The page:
An Eastern Tradition Kept Alive
The ancient Indian tradition of mehndi, or henna body art, goes back at least 2,000 years, when it was detailed in the Kama Sutra as one of the necessary arts a woman needed to learn in order to please and seduce.
But over the last 100 years, it has served a particular purpose at wedding rituals, when a bridegroom would hold a bride’s hand and search for his name hidden within the wavelike, wine-colored lines and floral trellises that covered her extremities. It was a perfect icebreaker, particularly in traditional Indian marriages in which the newlyweds were meeting for the first time.
In 1995, Eakta Shah became a 21-year-old arranged-marriage bride in India when her family decided that she should marry Darshan Gandhi of Gujarat, India’s westernmost state and the birthplace of Mahatma Gandhi, although the two are not related.
Today, Ms. Gandhi lives with her husband and children in Riverhead, where she is a bus driver for the Riverhead School District and her husband works for a car dealership. Their eldest son is at a university studying engineering, while another is in 10th grade. By many standards, they’re living the American dream. But it’s her business as a coveted henna artist across the East End that keeps her rooted to her Indian heritage and fulfills her childhood dream.
Last week Ms. Gandhi was at the Montauk Library, where children had to be turned away, said Jacqueline Bitonti, the youth services librarian there, because the three-hour henna session for kids of all ages was at capacity. It was the third time Ms. Gandhi had been hired by the library, and each time, Ms. Bitonti said, the event was exceptionally well attended.
With her bagful of small paper cones filled with henna paste, she is often found dressed in traditional Indian wear and hunched over outstretched hands at libraries from Sayville to Montauk, festivals around the East End including the annual Strawberry Festival in Mattituck and the Montauk Music Festival, as well as at weddings and private parties. Although she also works at Indian weddings and baby blessings, she said 90 percent of her clients are American. One family even hired her for a wedding in Costa Rica. She was hesitant, but her husband said, “Are you crazy? You must go!”
“It’s so awesome,” she said of her thriving business, which first caught her fancy when she was a young girl in India. “I am so grateful that I can do something I truly love as well as keep my Indian tradition going.”
As a 10-year-old in her hometown of Baroda, the third-largest city in Gujarat, she enrolled in mehndi classes and continued to practice the art over the years. While her mother encouraged her to pursue her passion professionally, her father said absolutely not, as he did not consider it a worthy calling.
After marrying and immigrating to America in 1995, Ms. Gandhi worked in several small tobacconist shops the couple owned in Melville, Hicksville, and later in Ridge, often spending 13 hours a day behind the counter.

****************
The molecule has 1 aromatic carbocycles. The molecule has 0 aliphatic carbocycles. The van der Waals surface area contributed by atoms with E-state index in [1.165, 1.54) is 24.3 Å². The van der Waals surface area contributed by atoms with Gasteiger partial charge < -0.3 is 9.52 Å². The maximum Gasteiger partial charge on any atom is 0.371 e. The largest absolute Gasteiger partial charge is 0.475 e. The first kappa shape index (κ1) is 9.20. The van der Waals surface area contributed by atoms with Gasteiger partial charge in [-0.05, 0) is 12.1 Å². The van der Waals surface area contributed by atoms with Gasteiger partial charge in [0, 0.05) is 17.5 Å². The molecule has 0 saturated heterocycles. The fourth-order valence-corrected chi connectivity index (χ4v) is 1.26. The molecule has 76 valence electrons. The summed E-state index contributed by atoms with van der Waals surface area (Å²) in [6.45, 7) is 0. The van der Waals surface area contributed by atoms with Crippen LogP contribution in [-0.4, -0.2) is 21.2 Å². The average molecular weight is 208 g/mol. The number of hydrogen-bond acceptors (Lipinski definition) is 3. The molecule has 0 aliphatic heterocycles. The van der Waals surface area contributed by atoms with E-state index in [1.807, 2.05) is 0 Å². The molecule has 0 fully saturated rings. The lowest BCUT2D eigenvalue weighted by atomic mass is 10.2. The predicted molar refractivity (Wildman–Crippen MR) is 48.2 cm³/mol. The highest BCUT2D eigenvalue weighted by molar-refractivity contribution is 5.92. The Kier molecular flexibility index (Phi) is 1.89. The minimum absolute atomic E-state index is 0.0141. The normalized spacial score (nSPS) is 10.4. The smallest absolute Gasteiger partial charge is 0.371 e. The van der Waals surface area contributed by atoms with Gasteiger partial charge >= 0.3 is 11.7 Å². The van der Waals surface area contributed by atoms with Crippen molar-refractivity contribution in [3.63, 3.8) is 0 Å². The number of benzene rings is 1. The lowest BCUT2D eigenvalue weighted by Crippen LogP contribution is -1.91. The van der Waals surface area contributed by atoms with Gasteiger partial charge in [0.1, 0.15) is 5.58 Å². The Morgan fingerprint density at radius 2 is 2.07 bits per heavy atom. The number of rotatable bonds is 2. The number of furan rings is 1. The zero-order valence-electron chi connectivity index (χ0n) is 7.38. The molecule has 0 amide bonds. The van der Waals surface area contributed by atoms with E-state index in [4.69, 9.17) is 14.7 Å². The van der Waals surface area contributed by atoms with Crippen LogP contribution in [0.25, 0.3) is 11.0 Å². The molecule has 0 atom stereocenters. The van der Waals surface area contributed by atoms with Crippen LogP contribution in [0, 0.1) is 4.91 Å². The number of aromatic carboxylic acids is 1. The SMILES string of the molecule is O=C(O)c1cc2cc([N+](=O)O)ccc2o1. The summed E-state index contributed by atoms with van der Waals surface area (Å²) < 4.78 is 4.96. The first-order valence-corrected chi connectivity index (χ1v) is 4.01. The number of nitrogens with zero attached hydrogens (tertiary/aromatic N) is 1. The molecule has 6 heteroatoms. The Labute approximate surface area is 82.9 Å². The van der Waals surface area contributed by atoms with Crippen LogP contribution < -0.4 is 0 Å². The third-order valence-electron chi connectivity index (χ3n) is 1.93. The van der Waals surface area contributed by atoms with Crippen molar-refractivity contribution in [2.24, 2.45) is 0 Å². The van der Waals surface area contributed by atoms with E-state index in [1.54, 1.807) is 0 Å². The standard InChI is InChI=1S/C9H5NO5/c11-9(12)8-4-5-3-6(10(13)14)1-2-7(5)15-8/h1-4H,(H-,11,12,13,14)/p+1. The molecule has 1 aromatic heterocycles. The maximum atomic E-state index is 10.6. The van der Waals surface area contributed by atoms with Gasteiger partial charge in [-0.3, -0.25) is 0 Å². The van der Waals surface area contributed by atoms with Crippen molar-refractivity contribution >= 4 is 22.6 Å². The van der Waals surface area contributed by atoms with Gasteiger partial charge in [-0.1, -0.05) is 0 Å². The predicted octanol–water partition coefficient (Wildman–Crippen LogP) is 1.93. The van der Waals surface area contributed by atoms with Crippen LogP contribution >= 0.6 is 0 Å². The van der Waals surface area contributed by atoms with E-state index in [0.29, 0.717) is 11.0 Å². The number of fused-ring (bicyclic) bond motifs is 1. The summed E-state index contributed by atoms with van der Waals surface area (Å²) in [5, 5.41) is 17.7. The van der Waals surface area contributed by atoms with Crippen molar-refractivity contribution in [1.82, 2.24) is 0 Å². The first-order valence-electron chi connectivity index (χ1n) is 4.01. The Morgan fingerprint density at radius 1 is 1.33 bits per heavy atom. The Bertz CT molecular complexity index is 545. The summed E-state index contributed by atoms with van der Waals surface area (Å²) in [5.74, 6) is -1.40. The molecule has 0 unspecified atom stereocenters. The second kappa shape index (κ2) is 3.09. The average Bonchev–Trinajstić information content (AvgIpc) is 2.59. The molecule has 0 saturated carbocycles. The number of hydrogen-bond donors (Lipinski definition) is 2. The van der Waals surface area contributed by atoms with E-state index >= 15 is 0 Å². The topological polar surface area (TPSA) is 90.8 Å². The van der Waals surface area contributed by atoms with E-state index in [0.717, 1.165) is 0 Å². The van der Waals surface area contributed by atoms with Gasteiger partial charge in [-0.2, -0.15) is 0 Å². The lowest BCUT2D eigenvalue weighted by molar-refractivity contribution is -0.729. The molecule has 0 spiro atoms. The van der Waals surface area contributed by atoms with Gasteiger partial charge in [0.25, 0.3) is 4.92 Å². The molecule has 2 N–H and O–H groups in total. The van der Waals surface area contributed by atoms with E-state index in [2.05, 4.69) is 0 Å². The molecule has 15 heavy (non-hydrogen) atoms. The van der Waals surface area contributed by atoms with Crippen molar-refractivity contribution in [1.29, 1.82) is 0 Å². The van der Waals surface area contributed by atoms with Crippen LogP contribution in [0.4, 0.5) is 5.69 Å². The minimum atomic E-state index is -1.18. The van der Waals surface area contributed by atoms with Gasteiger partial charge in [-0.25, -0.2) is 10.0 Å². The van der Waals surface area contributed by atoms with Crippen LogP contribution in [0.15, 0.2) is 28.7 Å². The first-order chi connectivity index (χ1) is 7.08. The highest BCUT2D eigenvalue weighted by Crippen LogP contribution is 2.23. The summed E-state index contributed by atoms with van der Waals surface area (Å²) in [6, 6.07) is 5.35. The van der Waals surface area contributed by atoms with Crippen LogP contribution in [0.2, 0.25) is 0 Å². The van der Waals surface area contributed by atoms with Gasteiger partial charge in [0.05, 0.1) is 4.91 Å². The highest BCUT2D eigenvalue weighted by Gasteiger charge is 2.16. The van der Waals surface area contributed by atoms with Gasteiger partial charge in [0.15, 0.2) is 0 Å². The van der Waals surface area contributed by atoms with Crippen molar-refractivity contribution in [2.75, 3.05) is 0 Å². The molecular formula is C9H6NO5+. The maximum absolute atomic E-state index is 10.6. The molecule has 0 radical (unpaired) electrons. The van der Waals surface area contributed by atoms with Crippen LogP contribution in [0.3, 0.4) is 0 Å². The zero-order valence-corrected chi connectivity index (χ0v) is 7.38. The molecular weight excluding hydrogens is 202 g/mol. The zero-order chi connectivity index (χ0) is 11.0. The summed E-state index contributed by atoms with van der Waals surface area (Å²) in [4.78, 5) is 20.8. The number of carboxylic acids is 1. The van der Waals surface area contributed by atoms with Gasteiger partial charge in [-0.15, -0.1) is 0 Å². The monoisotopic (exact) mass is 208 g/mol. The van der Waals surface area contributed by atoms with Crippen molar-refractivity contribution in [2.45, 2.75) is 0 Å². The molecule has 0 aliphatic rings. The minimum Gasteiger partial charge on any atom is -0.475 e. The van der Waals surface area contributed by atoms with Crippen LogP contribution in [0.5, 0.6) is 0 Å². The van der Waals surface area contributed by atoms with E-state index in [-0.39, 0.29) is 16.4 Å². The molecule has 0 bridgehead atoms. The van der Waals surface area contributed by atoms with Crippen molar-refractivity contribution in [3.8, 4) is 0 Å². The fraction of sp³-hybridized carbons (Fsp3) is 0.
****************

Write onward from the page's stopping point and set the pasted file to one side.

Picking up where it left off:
Then, in 2008, her husband decided they needed to spend more family time. “I was devastated,” she said. “I’m such a people person. I loved talking to the older customers who would stop by every day just to tell me their stories.”
But her husband was adamant and sold the shops and moved the family to Riverhead, where she became a bus driver at the local school. Today, she also trains drivers for the district and in between her morning and afternoon shifts works part time at Home Depot.
Her henna artistry was first noticed 10 years ago, when she painted someone’s hands for a party. “After that, people kept asking me to do it more and more, and the business just grew,” she said. Her rate is $125 an hour or about $20 for a quick design.
The henna plant, which Ms. Gandhi buys from Rajasthan, a state on the border with Pakistan, arrives in powdered form. She then mixes the powder with various essential oils, and even tea water, to form a paste, which 8 to 10 hours later turns rusty red. Of the many myths attached to henna, one claims that when it is applied to a bride-to-be’s hand, the deeper the stain, the nicer the mother-in-law, which, naturally, translates to a happy marriage.
But in Montauk last week, her only concern was the 30-plus young hands to adorn in three hours. She works, as traditional henna artists do, without the use of a template or reference. “I just see a hand and form a pattern in my head. Every design is unique,” she explained, and based on the contours and shape of the individual’s hand. Her own steady hand is key, she said, as is patience, practice, and a sense of proportion.
“My husband and sons are so supportive of my business,” said Ms. Gandhi. As for her father, who forbade her to pursue it in India? “He is so happy for me now and keeps apologizing for not letting me do it all those years ago.”
She smiled and shrugged. The world is a very different place today, she told her father. Then she went back to her work, painting intricate, filigree paisleys and peacocks, executed with quicksilver strokes, on the backs of miniature hands, each one finished with a sprinkle of glitter for the ultimate girly touch.